Learning in the graduate program is sequenced to be progressive and influenced by previously attained knowledge and skills. Key concepts of clinical problem solving, communication skills, interpersonal skills, teaching-learning process, and the rights and dignities of patients/clients are introduced early and threaded through all the physical therapy courses.
The minimum faculty to student ratio in laboratory classes is 1:15. In the various professional courses, students make class presentations and/or provide critical analyses of journal articles and case studies. They will learn how to engage in evidence-based practice, using the highest form of evidence, the randomized controlled clinical trial, upon which to base their clinical decisions. They have the opportunity to contribute to a web-based database by reviewing an outcome-based research study involving a physical therapy intervention in the APTA's "Hooked on Evidence" program.
Students complete a research project with a small group of four students under the guidance of a faculty research mentor. They are required to present their research in a platform presentation at a center-wide colloquium, and display their research in a poster format. They may also submit an abstract of their research for presentation at a statewide or nationwide physical therapy conference.
The physical therapy program:
1. values development of mindful physical therapy practice, emphasizing quality of life for the individual within the local and global community.
2. develops culturally competent leaders to meet the healthcare needs of an urban and diverse environment.
3. seeks the internalization of critical thinking and clinical decision-making skills by all graduates.
4. advocates for the paradigm shift of health care toward health promotion and disease prevention.
Over 100 physical therapy centers, representing a variety of practice settings, are affiliated with SUNY Downstate's physical therapy program. The majority of these clinical centers are located in the New York metropolitan area. However, to accommodate the interests of students who would like to explore other settings and cultures, clinical affiliation sites overseas are available. During Introduction to Clinical Practice in the second year, students are required to complete a placement request form indicating their preferences for clinical sites. Student needs and assignment requests are taken into account and matched with available sites whenever possible.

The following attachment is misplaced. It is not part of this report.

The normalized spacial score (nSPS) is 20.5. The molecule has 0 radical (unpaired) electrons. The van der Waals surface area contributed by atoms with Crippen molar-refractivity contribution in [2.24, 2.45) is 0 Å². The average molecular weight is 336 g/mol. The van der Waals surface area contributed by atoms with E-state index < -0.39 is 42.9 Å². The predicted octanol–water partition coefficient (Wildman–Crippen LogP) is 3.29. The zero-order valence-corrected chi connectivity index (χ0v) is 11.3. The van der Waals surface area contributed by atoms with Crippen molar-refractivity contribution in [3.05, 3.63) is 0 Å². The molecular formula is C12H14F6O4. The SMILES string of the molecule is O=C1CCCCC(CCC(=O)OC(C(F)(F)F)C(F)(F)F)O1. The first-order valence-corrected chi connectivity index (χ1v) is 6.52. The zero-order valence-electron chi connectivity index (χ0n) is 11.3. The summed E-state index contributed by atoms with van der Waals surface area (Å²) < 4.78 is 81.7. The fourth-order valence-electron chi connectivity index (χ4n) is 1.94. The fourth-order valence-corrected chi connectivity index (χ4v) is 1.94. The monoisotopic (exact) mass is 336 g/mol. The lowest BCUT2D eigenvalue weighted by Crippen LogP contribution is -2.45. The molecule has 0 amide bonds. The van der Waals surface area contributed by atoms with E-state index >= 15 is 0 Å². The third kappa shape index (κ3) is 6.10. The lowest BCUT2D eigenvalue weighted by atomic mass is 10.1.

The clinical education program has been developed to reflect the importance of professional growth and good patient/client care. In the curriculum, clinical education is integrated with the progressively increasing levels of expected student performances in various domains of physical therapy clinical practice. The objectives of each clinical education course are derived from the knowledge and skills developed in the previously completed academic components of the curriculum. Students complete a total of 39 credits in full-time Clinical Internship courses.
Clinical Internship I is the student's first experience under the supervision of clinical faculty, and their first full-time clinical educational experience. It is an eight-week, full-time clinical educational experience that occurs during the second year in the program. This spring semester course emphasizes appropriate professional behavior, communication skills, and the performance of essential physical therapy examination, evaluation, diagnosis, prognosis, plan of care, and intervention skills. Students are assigned to hospitals, ambulatory care centers, or geriatric facilities. Following Clinical Internship I, the students learn more advanced theory and skills. Problem-solving sessions and discussions give the students an opportunity to build on experiences from Clinical Internship I.